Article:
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ECB to sit tight ahead of high-risk elections

March 09,2017 12:28

FRANKFURT The European Central Bank is set to keep monetary policy firmly on hold on Thursday as it casts a nervous eye towards high-risk elections in France and the Netherlands during an upsurge in populist sentiment that threatens to derail the ...and more »

By Francesco Canepa and Balazs Koranyi

FRANKFURT The European Central Bank pledged on Thursday to keep its aggressive stimulus policy at least until the end of the year, but markets leapt higher as it signaled there was less of a need to prop up growth and inflation in the euro zone.ECB President Mario Draghi said the Bank had removed one phrase from his standard introductory statement that pledged it would act "using all the instruments available within its mandate" if needed to achieve its objectives."That's been removed, basically to signal that there is no longer that sense of urgency in taking further actions ... that was prompted by the risks of deflation. That was the assessment of the Governing Council," Draghi told a news conference.That was enough to send German 10-year bond yields up 5 basis points to hit a one-month high of 0.43 percent DE10YT=TWEB, while the euro rose to the day's high at $1.0605 EUR=, up more than half a percent on the day. European shares hit session highs, erasing earlier losses. The ECB's leadership has faced calls from Germany to start winding down its 2.3 trillion euro ($2.43 trillion) bond-buying scheme, or at least signal its intention to do so, as growth and inflation rebound. The Frankfurt-based central bank nonetheless stuck to its plan of continuing the purchases until December. It also pledged to keep interest rates at current, record-low levels until long after that, or even cut them if necessary. "If the outlook becomes less favorable, or if financial conditions become inconsistent with further progress towards a sustained adjustment in the path of inflation, the Governing Council stands ready to increase the program in terms of size and/or duration," the ECB said in a statement.

Justifying his stance, Draghi presented upgrades in inflation expectations for this year and next but argued they did not alter the overall picture."There is no sign yet of a convincing upward trend on underlying inflation," he told reporters, adding that inflation -- which hit the ECB's near 2 percent target last month -- was expected to rise "only gradually" in the medium term.The ECB now sees headline inflation of 1.7 percent this year compared to an earlier estimate of 1.3 percent, and 1.6 percent next year compared to a previous 1.5 percent estimate. It saw prices rising an unchanged 1.7 percent in 2019.The ECB is scheduled to cut the pace of its bond purchases by a quarter from next month but continue them at least until year-end, or longer if it thinks inflation is below target.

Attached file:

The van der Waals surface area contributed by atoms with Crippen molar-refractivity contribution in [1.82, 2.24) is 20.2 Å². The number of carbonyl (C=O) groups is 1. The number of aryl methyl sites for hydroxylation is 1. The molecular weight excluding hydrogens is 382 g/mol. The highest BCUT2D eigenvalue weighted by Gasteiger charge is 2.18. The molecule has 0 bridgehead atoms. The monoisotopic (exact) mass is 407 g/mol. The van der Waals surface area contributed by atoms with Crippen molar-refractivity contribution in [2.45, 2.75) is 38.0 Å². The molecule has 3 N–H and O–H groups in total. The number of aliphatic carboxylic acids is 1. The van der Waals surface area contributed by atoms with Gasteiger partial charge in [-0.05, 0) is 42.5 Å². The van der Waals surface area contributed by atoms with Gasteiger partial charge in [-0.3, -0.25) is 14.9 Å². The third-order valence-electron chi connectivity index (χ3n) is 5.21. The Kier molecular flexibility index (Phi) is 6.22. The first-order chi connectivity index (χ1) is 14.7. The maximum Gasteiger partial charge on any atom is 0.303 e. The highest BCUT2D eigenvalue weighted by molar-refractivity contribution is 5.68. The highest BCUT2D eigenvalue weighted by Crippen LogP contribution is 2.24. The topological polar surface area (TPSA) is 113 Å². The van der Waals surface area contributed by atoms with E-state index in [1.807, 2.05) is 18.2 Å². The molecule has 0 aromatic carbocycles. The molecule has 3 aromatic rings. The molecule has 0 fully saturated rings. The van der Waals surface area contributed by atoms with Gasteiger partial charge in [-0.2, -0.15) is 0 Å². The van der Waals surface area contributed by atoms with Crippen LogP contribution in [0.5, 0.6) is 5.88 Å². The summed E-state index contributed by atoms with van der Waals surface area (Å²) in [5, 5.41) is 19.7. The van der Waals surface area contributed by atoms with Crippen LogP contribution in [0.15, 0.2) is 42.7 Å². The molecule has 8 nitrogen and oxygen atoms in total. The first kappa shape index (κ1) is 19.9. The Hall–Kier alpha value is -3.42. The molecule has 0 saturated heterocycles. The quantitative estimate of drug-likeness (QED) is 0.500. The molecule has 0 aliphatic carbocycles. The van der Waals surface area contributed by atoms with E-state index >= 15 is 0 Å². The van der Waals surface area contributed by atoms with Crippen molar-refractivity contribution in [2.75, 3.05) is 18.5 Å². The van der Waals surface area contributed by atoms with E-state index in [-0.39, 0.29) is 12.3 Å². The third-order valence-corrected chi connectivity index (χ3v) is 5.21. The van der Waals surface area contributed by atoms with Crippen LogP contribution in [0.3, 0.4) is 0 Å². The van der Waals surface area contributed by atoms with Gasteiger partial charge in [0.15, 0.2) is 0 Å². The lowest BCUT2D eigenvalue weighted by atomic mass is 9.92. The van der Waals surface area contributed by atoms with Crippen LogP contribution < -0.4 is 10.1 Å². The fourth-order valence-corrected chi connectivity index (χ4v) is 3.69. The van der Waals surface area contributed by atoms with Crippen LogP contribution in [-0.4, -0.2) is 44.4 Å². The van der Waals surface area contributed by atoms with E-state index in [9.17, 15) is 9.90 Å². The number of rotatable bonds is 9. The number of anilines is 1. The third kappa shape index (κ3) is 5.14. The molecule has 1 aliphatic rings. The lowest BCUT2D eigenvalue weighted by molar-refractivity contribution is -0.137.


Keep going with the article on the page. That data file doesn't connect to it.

But nearly a decade after the 19-country currency bloc's woes began, its economy is looking in better shape.Economic sentiment is at a six-year high, trade is rebounding, services and manufacturing output is rising, and unemployment is at its lowest since 2009. Draghi accordingly announced small upgrades to euro zone growth forecasts, now seen at 1.8 percent this year and 1.7 percent next.Germany's central bank governor Jens Weidmann and ECB director Yves Mersch have both made the case for ruling out further rate cuts.German Finance Minister Wolfgang Schaeuble went further on Thursday, saying he was in favor of a "timely start to the exit" from the ECB's loose monetary policy, echoing calls from the German banking association and the Ifo economic institute.

That has left Draghi walking a tightrope, as improvements on the economic front are at risk of being derailed by hazards including the Dutch and French elections and global economic governance under new U.S. President Donald Trump. Economists in a Reuters poll said the ECB's next move will be either a tweak of its guidance in the second half of this year or a gradual reduction in its asset-buying next year.Among political risks on the horizon, the French election is likely to be a particular concern. With far-right candidate Marine Le Pen wanting to take France out of the euro zone, markets are already bracing for a shock. The cost of insuring French government debt against default has doubled since the start of the year FRGV5YUSAC=MG while the yield differential between five-year French and safe-haven German bonds rose to its highest since 2013 last month.Investor nerves are affecting debt of periphery countries such as Italy and Portugal even though the ECB's main indicator of stress in the financial system is trending downwards.Asked about the possibility that the bloc might break apart, Draghi said on Thursday: "Frankly I don't see that. There are tensions but not anything that is that serious. In any event ... we are ready. The euro is irrevocable." (Writing by Mark John; Editing by Catherine Evans)

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